6 Fashion Brands To Avoid & Why


This week has seen the publication of the Environmental Audit Committee’s report on ‘Fixing Fast Fashion’[i]. As this committee comprised of members of the UK parliament, it will hopefully lead to effective legislation in tackling sustainability and ethical issues in the industry. Many British retailers, designers, campaigners and educators gave evidence at the hearings on the various issues involved which have provided the basis for the report. The report focuses on 16 UK retailers and provides a table which rates them in terms of engagement with the issues covered in the hearing. The 6 brands at the bottom of the ratings are doing very little to tackle the ethical and environmental impact of their products and business. For ease of comparison in this blog I have converted the table into points.

There are many different sustainability actions that a fashion brand could be doing. In the table these ranged from using organic or sustainable cotton, implementing ‘take back’ schemes and using recycled materials in their products. The majority of the brands at the top of table (ASOS, M&S, Burberry, Tesco & Primark) were doing all of these important actions whereas the bottom 6 were hardly doing any.. There are also various Sustainability Initiatives that brands can sign up to such as the Sustainable Apparel Coalition, Commitment to Climate Change Risk Reporting and Make Fashion Circular. The 6 bottom brands, bar one, have only committed to the reuse or recycling of unsold stock (presumably because they can make a profit out of it.) The final area the report has in the table is Labour Market Initiatives, including being a member of SEDEX (Supplier Ethical Data Exchange) which four out of the five were and membership of the ETI (Ethical Trading Initiative) which only one was.

Coming least worst is no great accolade, but hardly surprising for a company whose business model is to ‘pile it high, sell it cheap’[ii] and who were found in 2013 to be ‘the least ethical big firm in the UK’[iii] by the Observer magazine. They have since been in and out of the press for worker mistreatment[iv] and paying below the minimum wage[v]. Sports Direct managed to cover only one sustainability action; that they do use recycled materials in their produce. They did have some initiatives in place including: Commitment to Climate Change risk reporting, microfiber initiative and the reuse or recycling of unsold stock. They are also only signed up to one out of the 3 Labour market initiatives, namely being a member of SEDEX.  The company were also given 13 out of 100 in the Fashion Transparency Index by Fashion Revolution[vi].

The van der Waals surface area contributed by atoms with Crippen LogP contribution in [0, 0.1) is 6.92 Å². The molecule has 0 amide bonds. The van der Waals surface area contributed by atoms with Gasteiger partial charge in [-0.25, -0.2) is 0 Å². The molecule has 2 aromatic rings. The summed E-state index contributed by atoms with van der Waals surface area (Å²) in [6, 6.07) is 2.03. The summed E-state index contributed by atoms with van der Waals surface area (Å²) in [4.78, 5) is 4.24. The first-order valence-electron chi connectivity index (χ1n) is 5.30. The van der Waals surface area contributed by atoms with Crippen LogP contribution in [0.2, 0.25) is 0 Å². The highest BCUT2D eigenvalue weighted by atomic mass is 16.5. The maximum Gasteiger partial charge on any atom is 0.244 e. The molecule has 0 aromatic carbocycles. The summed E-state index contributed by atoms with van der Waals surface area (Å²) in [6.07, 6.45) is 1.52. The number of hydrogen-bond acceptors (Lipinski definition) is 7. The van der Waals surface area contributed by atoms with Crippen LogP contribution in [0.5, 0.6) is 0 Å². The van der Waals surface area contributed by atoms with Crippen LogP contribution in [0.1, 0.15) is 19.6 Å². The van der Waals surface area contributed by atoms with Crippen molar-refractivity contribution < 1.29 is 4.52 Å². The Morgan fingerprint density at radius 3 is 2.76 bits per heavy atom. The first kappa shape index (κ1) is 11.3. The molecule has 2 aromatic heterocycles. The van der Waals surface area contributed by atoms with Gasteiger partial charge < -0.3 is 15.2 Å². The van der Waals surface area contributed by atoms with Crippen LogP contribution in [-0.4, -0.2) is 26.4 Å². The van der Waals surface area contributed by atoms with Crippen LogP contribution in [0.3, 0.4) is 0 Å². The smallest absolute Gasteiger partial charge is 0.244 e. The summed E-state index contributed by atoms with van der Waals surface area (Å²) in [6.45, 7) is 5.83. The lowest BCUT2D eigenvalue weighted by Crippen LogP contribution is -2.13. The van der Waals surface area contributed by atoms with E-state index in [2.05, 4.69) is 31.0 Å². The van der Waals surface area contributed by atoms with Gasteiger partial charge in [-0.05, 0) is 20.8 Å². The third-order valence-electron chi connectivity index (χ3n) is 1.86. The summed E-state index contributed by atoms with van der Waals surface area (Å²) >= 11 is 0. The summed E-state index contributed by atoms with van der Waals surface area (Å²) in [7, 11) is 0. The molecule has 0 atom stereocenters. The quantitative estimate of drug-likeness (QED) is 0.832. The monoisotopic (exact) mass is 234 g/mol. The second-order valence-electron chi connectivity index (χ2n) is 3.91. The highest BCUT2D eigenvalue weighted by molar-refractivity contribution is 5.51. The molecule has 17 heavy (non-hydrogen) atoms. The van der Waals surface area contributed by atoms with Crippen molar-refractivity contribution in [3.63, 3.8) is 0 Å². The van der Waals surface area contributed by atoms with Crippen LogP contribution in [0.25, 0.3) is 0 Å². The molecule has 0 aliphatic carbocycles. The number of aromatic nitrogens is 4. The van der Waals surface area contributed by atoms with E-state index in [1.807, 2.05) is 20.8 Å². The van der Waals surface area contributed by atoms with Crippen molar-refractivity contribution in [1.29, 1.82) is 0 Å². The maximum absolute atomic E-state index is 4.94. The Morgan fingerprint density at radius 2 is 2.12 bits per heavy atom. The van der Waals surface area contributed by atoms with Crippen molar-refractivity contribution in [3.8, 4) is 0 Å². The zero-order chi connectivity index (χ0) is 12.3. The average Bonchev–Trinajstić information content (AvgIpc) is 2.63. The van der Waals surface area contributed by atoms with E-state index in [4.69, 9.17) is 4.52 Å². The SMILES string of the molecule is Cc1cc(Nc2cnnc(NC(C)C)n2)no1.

Boohoo’s price points are famously low, with some dresses selling for £5 at full price. At the hearings this provoked the question of how it can be possible to pay the national minimum wage with such prices. The company claimed they were loss leading products to draw the customers in.  Unethical working conditions were also unsurprisingly uncovered at Boohoo in a Channel 4 Dispatches programme[vii] The Audit committee’s report urged the company to engage with USDAW (Union of Shop, Distributive and Allied Workers) to tackle some of these problems The report also showed that they do use recycled materials in their produce , are a member of SEDEX (Supplier Ethical Data Exchange) and reuse or recycling of unsold stock. Boohoo was also given an F grade in the Behind the Barcode report[viii] and a D grade in the Ethical Fashion Report[ix].

Missguided describe themselves as ‘rapid’ fashion[x] , where samples can be turned around in a day and stock updated on the site every week. This ‘fast fashion on steroids’[xi] is incredibly harmful to the environment due to sheer volume and perceived disposability.  However another problem it can create is the violent treatment of workers when they are seen as commodities rather than human beings.  This was evidenced in the report by the shocking treatment of Missguided’s auditors by certain factories bosses in Leicester. In the Audit Committee’s table they are the only one of the 6 that is a member of the ETI whose base code covers labour standards and are also members of SEDEX and do reuse or recycle unsold stock.  

Amazon is well known for it’s poor ethics[xii] and their tax avoidance[xiii] is legendary. They only have two points in the Audit committee’s table for being a member of SEDEX (Supplier Ethical Data Exchange) and for the reuse or recycling of unsold stock. They were given 10 out of 100 in the Fashion Transparency Index and appeared in the Global Exchange’s list of ‘Top 10 Corporate Criminal of the Year 2017’[xiv]. I don’t think I need to write more on this. As the biggest retailer in the universe, we all know why we should avoid them. If not, you don’t have to look far to find out why. Ethical Consumer Magazine gave Amazon clothing a very generous score of zero out of 20!

TK Maxx do reuse or recycle unsold stock and have an in-store take back scheme or recycle banks. But Ethical Consumer Magazine gave them a score of only 4.5 out of 20.

At the bottom of the pile comes the sportswear retailer JD Sports. The most they can manage is to reuse or recycle unsold stock. This brand has also been in the press for poor working conditions[xv] too. 

To put into perspective how little the worst brands are doing, the brands at the top of the table were all awarded 11 out of a possible 13 points. So next time you think of getting a bargain from any of these losing 6, maybe think again. Maybe reconsider if you even really need anything? Could you borrow or swap something instead? Or maybe you even have something suitable already lurking at the back of your wardrobe.

6 fashion brands to avoid & why

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